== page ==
Human Rights Investigator, Attorney John Sifton: Torture Investigation Should Focus on Estimated 100 Prisoner Deaths

Key point:

AMY GOODMAN: First, your response to the testimony yesterday.

JOHN SIFTON: Well, I think it raised a lot of interesting questions about the effectiveness of torture. But those are the wrong debates to be having right now. The reason I wrote about Bush administration homicides, which is not something, you know, I’ve—I worked on for a while. A lot of this was uncovered by Human Rights Watch and Human Rights First and the ACLU, all the way back in 2003, 2004, 2005. We knew that up to a hundred detainees had died in US custody in Iraq and Afghanistan, and we had published this information previously. But I brought it up again, because I feel like the debate right now about torture is missing the point.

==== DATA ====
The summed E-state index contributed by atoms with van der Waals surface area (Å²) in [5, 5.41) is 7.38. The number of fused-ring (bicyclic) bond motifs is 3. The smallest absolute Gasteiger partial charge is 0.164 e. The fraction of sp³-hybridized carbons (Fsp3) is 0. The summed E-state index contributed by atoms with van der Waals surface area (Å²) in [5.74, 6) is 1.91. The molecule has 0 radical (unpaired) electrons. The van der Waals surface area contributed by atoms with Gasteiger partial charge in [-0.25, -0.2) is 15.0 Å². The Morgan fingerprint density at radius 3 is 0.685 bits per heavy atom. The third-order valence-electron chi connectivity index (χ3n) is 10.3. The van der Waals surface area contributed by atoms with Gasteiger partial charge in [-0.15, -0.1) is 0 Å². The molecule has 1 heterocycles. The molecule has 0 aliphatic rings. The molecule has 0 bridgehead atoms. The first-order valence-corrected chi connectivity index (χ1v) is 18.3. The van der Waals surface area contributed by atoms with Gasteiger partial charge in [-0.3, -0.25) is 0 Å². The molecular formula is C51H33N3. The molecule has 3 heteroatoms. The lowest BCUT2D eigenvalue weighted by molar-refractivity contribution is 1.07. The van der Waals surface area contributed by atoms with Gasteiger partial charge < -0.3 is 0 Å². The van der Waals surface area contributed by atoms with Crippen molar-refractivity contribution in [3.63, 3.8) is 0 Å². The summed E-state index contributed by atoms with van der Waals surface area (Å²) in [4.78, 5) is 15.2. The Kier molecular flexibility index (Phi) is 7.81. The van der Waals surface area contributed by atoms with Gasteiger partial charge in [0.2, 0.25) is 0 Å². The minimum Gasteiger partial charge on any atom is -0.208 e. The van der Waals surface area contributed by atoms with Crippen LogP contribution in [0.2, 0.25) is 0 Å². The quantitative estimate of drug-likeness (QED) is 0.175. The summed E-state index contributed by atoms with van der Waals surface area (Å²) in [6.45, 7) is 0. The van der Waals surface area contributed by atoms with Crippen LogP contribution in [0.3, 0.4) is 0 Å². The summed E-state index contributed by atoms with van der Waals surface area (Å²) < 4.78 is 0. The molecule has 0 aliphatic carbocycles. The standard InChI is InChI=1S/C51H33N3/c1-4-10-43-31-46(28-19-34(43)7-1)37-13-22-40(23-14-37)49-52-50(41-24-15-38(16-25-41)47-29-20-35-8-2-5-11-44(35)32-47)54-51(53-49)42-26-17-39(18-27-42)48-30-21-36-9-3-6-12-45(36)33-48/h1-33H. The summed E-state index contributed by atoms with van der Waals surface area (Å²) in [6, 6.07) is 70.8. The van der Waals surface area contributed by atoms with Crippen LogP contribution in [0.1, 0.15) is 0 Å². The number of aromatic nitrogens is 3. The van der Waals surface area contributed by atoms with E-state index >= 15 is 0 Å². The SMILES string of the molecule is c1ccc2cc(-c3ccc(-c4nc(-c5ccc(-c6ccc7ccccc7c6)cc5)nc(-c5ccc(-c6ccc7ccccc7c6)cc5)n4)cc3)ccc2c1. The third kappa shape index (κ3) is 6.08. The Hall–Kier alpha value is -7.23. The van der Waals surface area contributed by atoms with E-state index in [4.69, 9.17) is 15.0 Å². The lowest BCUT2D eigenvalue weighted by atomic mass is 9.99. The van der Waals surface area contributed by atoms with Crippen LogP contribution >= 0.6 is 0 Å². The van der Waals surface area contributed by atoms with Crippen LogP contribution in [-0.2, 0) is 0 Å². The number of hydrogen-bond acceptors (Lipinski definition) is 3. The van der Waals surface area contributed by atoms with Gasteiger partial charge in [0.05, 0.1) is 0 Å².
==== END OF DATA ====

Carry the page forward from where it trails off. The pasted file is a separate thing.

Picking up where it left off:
These aggressive techniques were not just limited to the high-value detainee program in the CIA. They spread to the military with disastrous results. They led to the deaths of human beings. And when there’s a corpse involved, when there’s a dead body involved, you can’t just have a debate about policy differences and looking forward or looking backward.

AMY GOODMAN: Give us examples.

JOHN SIFTON: Well, there are detainees as early as 2002 who died in Afghanistan. Some were interrogated by the CIA in closed sites north of Kabul. Others were in the military base at Bagram, beaten to death, literally, by guards who were being instructed by military intelligence officers, you know, to soften detainees up. Later on in Iraq, when the insurgency heated up in August and September of 2003, we saw deaths there, including both CIA interrogation deaths and regular military deaths.


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